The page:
Personally, these two comments have kicked me into thinking about theories of AI in the same context as also-ran theories of physics like vortex atoms or the Great Debate. It really is striking how long one person with a major prior success to their name can push for a theory when the evidence is being stacked against it.

A bit clos... (read more)

I'm imagining a tiny AI Safety organization, circa 2010, that focused on how to achieve probable alignment for scaled-up versions of that year's state-of-the-art AI designs. It's interesting to ask whether that organization would have achieved more or less than MIRI has, in terms of generalizable work and in terms of field-building.

Certainly it would have resulted in a lot of work that was initially successful but ultimately dead-end. But maybe early concrete results would have attracted more talent/attention/respect/funding, and the org could have thrown that at DL once it began to win the race.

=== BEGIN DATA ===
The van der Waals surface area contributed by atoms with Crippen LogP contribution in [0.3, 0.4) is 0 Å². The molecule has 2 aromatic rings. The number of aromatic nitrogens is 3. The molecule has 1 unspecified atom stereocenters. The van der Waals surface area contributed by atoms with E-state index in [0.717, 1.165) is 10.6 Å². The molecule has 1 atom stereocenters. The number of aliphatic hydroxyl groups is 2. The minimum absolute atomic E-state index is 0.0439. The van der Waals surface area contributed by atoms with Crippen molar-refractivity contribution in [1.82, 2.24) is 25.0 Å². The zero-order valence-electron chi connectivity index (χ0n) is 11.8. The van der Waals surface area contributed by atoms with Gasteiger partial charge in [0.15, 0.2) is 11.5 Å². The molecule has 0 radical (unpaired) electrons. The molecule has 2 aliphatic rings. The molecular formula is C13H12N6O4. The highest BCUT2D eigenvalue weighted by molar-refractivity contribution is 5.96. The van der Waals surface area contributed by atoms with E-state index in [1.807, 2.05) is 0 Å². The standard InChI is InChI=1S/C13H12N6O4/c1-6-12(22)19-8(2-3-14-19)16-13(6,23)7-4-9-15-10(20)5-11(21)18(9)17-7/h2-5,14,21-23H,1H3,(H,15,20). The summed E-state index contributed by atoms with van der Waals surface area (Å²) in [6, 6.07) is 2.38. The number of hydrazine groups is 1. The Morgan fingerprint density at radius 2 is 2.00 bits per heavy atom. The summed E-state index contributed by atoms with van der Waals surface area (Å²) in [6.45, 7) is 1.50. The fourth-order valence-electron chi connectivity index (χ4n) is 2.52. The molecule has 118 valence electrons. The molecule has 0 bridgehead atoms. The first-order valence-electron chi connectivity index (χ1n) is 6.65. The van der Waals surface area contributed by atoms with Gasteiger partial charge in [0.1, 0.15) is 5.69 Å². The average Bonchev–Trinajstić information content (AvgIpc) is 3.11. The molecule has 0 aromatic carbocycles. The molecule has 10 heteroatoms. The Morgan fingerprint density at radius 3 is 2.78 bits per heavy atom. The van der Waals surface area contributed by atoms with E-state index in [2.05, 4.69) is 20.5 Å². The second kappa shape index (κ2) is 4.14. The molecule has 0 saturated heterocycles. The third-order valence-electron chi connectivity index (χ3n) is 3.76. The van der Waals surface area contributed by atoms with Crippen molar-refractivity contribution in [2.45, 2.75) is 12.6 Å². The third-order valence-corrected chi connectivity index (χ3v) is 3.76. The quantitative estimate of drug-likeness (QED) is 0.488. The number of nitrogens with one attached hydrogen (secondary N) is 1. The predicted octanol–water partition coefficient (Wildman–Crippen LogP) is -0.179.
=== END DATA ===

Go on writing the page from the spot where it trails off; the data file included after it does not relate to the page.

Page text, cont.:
On the other hand, maybe committing to 2010's AI paradigm would have made them a laughingstock by 2015, and killed the field. Maybe the org would have too much inertia to pivot, and it would have taken away the oxygen for anyone else to do DL-compatible AI safety work. Maybe it would have stated its problems less clearly, inviting more philosophical confusion and even more hangers-on answering the wrong questions.

Or, worst, maybe it would have made a juicy target for a hostile takeover. Compare what happened to nanotechnology research (and nanotech safety research) when too much money got in too early - savvy academics and industry representatives exiled Drexler from the field he founded so that they could spend the federal dollars on regular materials science and call it nanotechnology.

One thing they could have achieved was dataset and leaderboard creation (MSCOCO, GLUE, and imagenet for example). These have tended to focus and help research and persist in usefulness for some time, as long as they are chosen wisely. Predicting and extrapolating human preferences is a task which is part of nearly every AI Alignment strategy. Yet we have few datasets for it, the only ones I found are, So this hypothetical ML Engineering approach to alignment might have achieved some simple wins like that. EDIT Something like this was just released Aligning AI With Shared Human Values